Playing the Prediction Game: An Election in 2021

Column / Don Newman

When Don Newman couches his predictions with qualifiers about how predictions are for suckers, we advise readers to recall that he predicted that Donald J. Trump would win the 2016 election.

With all due respect to the theme of this issue of Policy, predicting the year ahead can be a mug’s game. One year ago, who could have foreseen that COVID-19 would transform life as we know it—not just in Canada but across the world?

But as we bid farewell to 2020, there is an optimism in the air that one or more of the vaccines either just starting to be distributed or still in trial will provide protection for most people as they are rolled out and 2021 unfolds. So with that hope in mind, and the promise that as 2021 progresses things are actually going to get better, it is time to make what surely will be a rather safe prediction: That the New Year will be an election year in Canada. 

By April, when the minority Liberal government will be a year and a half into their second year, Prime Minister Justin Trudeau and his team will be looking for the ideal time to try for an election that will provide them with a majority. With a commitment to distribute vaccines efficiently and effectively and promises of virtually unlimited spending of borrowed money to restart the pandemic-stricken economy, the Liberals should be in a good place to make a run at the extra seats they need to govern uninterrupted for another four years.

There will be a budget in March confirming the Liberals’ spending plans that will also serve as the party’s election platform. The decisive variable on the timing of an election call is not the huge amount of spending or the size of the deficit but the availability of the COVID-19 vaccine and the distribution of it across the country. If that goes well—if some Canadians have been vaccinated and most others can see they too will be soon—the timing will be right for the Liberals to invite Canadians to make a trip to the polls. 

When the election is called, the Liberals should be in a strong position. They will run on the myriad programs the government  rolled out as COVID-19 hit and the stability they helped to maintain as the economy collapsed. And now the Liberals claim to have a plan to restore the economy through massive investment in environmentally friendly infrastructure development, plus investments in education, high tech and artificial intelligence. And they have a new sherpa to guide the transition. Michael Sabia, the former head of the Caisse de Dépôt pension investment fund in Quebec, who was also in a series of C-suite positions at Canadian National, BCE, the Canada Infrastructure Bank and, earlier in his career, the federal public service, has been parachuted back to Finance as deputy minister to run the post-pandemic recovery.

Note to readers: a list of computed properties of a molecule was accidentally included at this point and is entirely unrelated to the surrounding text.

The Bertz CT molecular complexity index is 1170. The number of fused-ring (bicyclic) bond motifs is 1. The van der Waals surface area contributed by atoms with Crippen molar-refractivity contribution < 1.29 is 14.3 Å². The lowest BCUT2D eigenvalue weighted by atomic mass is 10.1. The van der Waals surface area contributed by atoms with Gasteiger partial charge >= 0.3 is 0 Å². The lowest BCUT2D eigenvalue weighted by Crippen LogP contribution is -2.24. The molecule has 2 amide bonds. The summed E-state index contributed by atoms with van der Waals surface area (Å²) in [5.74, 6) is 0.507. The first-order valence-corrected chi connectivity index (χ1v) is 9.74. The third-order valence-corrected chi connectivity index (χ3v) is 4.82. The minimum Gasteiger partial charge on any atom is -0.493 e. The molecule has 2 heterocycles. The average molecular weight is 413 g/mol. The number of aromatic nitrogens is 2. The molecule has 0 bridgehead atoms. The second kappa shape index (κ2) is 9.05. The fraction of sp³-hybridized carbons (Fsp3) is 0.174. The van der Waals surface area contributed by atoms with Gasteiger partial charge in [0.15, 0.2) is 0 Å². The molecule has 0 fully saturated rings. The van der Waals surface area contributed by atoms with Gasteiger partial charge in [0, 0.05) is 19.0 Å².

As usual, the Conservatives will be the only viable national opposition to the Liberals. But they will have to explain what programs they would cancel, which spending they would not make to restart the economy, and how a party with people in it who oppose vaccinations will be able to conquer COVID-19. On their right flank they will also face a challenge on the prairies from the Mustang party, a western separatist group that formed after the last election when voters in Alberta and Saskatchewan excluded themselves from representation in the Liberal government. Now they want to separate their landlocked provinces from Canada, a dubious proposition at best. While they are unlikely to win any seats, they will take votes from Conservative candidates.

Three other parties will win seats in an election this year: The New Democrats, the Greens and the Bloc Québécois. The most important of these is the Bloc. How many seats the Bloc wins will determine whether there is a majority or minority government. The New Democrats have been in decline for the last two elections and the Greens remain a special-interest party with just three seats  in the House of Commons. 

As I said, forecasting what will happen in the coming year is a mug’s game, but somebody has to play it. I predict that in 2021, the Liberals will again be elected to be the government of Canada. Only some failure of the vaccines to combat COVID-19 might prevent that. You can take it to the bank.  

Columnist Don Newman, Executive Vice President of Rubicon Strategies in Ottawa, is a lifetime member of Parliamentary Press Gallery, and author of the bestselling memoir, Welcome to the Broadcast.